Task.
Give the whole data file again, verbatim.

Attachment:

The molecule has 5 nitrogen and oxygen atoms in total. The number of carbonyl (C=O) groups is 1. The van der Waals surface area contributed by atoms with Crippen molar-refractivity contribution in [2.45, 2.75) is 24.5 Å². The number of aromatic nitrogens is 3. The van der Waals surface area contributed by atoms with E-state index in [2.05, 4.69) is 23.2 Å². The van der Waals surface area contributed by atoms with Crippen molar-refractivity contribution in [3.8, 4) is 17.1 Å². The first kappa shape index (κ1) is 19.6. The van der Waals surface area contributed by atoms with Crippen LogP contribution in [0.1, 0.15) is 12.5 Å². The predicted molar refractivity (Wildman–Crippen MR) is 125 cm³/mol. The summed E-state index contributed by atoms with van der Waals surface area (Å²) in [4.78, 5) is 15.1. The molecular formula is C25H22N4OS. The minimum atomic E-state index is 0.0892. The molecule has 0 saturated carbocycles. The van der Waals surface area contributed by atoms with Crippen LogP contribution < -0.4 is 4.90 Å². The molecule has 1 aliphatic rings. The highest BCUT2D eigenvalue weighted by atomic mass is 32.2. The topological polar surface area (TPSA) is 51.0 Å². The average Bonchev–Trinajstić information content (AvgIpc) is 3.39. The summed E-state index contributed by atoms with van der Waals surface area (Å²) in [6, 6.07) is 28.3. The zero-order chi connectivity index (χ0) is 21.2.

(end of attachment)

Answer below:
The molecule has 5 nitrogen and oxygen atoms in total. The number of carbonyl (C=O) groups is 1. The van der Waals surface area contributed by atoms with Crippen molar-refractivity contribution in [2.45, 2.75) is 24.5 Å². The number of aromatic nitrogens is 3. The van der Waals surface area contributed by atoms with E-state index in [2.05, 4.69) is 23.2 Å². The van der Waals surface area contributed by atoms with Crippen molar-refractivity contribution in [3.8, 4) is 17.1 Å². The first kappa shape index (κ1) is 19.6. The van der Waals surface area contributed by atoms with Crippen LogP contribution in [0.1, 0.15) is 12.5 Å². The predicted molar refractivity (Wildman–Crippen MR) is 125 cm³/mol. The summed E-state index contributed by atoms with van der Waals surface area (Å²) in [4.78, 5) is 15.1. The molecular formula is C25H22N4OS. The minimum atomic E-state index is 0.0892. The molecule has 0 saturated carbocycles. The van der Waals surface area contributed by atoms with Crippen LogP contribution < -0.4 is 4.90 Å². The molecule has 1 aliphatic rings. The highest BCUT2D eigenvalue weighted by atomic mass is 32.2. The topological polar surface area (TPSA) is 51.0 Å². The average Bonchev–Trinajstić information content (AvgIpc) is 3.39. The summed E-state index contributed by atoms with van der Waals surface area (Å²) in [6, 6.07) is 28.3. The zero-order chi connectivity index (χ0) is 21.2.